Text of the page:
Energy Agency Reorg on Hot Seat

By Published On: June 19, 2009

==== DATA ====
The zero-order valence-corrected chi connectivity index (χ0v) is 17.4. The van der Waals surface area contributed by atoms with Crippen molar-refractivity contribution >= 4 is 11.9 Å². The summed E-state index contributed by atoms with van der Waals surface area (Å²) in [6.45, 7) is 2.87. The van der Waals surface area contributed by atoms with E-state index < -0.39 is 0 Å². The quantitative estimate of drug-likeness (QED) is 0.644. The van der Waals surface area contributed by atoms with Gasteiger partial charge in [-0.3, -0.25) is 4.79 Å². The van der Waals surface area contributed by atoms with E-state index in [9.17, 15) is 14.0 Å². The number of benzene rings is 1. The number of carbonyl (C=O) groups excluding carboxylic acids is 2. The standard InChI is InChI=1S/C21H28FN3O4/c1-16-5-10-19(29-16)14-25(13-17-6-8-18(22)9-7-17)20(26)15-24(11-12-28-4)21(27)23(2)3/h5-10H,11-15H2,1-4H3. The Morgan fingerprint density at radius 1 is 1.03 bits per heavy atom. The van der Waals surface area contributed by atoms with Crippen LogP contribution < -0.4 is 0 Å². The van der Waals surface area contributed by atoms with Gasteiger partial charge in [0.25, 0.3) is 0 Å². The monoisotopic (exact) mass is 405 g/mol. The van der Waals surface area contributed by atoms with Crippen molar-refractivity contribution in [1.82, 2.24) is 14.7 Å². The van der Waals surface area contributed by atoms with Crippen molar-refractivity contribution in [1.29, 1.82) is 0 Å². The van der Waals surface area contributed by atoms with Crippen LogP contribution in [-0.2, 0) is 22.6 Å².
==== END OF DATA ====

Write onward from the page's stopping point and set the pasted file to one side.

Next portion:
Two key energy agencies’ simmering turf battle over transmission siting authority flared during a debate on revived legislation seeking to consolidate the state’s 12 agencies involved in energy policy and practice into a mega state Department of Energy. The reorganization “is critical to meeting many of our state energy goals and will save consumers money,” said California Energy Commission member Jeff Bryon during a June 16 Senate Energy Utilities & Communications informational hearing on ABx3 33. The bill, by Assemblymember Mike Villines (R-Fresno), includes a provision that transfers the California Public Utilities Commission’s transmission line permitting authority to a revamped CEC. The umbrella state energy department would subsume both commissions. The new department would have a cabinet-level secretary appointed by the governor. The energy department would eliminate many agency commissioners because it would have just a five-member board. “It’s unconstitutional and a bad idea,” said Paul Clanon, CPUC executive director. Chris Mowrer, from the California Natural Resources Agency representing the governor, insisted the bill creates “a clear line of authority and accountability” and eliminates duplication of efforts. He acknowledged, however, that the reorganization faced legal and procedural hurdles. Senator Alex Padilla (D-Pacoima), committee chair, asked for specifics on the projected savings, and when they would occur. “The recurring theme is that the benefits tend to be small.” CPUC member Dian Grueneich said her agency has worked to streamline the permitting process for high voltage lines. “The reality is that we have spent four years building up expertise, procedures and relationships.” An agency overhaul, she said, would “disrupt relationships and staffing, and slow us down.” Grueneich and other agency reorganization opponents warned that a consolidation also could jeopardize the receipt of federal stimulus money for energy efficiency, weatherization, and renewable and advanced grid technologies. For example, earlier that day the Department of Energy announced funding opportunities aimed at state utility commissions. Most of the objections during the hearing focused on transferring weatherization programs from the Community Services Department to the potential state DOE. That department won $186 million in federal stimulus funds--with 10 percent of that in hand to date--to increase energy efficiency in low income residences and provide cash assistance for utility bills. The legislation also creates an accelerated nine-month siting process for solar and other renewable projects slated for zones found by the Renewable Energy Transmission Initiative to be rich in renewable resources.

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